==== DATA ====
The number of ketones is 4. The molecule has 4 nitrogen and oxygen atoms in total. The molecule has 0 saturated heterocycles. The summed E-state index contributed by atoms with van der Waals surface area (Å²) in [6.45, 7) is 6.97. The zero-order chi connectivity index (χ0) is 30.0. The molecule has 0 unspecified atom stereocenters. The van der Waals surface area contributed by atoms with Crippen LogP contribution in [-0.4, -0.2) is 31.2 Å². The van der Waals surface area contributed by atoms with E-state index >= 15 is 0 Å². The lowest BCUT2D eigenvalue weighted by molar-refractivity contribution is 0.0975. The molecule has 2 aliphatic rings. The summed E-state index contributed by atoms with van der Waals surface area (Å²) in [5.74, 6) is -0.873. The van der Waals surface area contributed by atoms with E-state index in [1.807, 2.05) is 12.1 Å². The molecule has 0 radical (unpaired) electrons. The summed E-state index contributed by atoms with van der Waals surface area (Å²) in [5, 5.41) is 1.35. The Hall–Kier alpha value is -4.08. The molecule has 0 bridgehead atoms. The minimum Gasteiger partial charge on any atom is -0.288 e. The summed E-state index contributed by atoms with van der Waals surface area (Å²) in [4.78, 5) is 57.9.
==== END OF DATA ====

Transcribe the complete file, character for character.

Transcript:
The number of ketones is 4. The molecule has 4 nitrogen and oxygen atoms in total. The molecule has 0 saturated heterocycles. The summed E-state index contributed by atoms with van der Waals surface area (Å²) in [6.45, 7) is 6.97. The zero-order chi connectivity index (χ0) is 30.0. The molecule has 0 unspecified atom stereocenters. The van der Waals surface area contributed by atoms with Crippen LogP contribution in [-0.4, -0.2) is 31.2 Å². The van der Waals surface area contributed by atoms with E-state index >= 15 is 0 Å². The lowest BCUT2D eigenvalue weighted by molar-refractivity contribution is 0.0975. The molecule has 2 aliphatic rings. The summed E-state index contributed by atoms with van der Waals surface area (Å²) in [5.74, 6) is -0.873. The van der Waals surface area contributed by atoms with E-state index in [1.807, 2.05) is 12.1 Å². The molecule has 0 radical (unpaired) electrons. The summed E-state index contributed by atoms with van der Waals surface area (Å²) in [5, 5.41) is 1.35. The Hall–Kier alpha value is -4.08. The molecule has 0 bridgehead atoms. The minimum Gasteiger partial charge on any atom is -0.288 e. The summed E-state index contributed by atoms with van der Waals surface area (Å²) in [4.78, 5) is 57.9.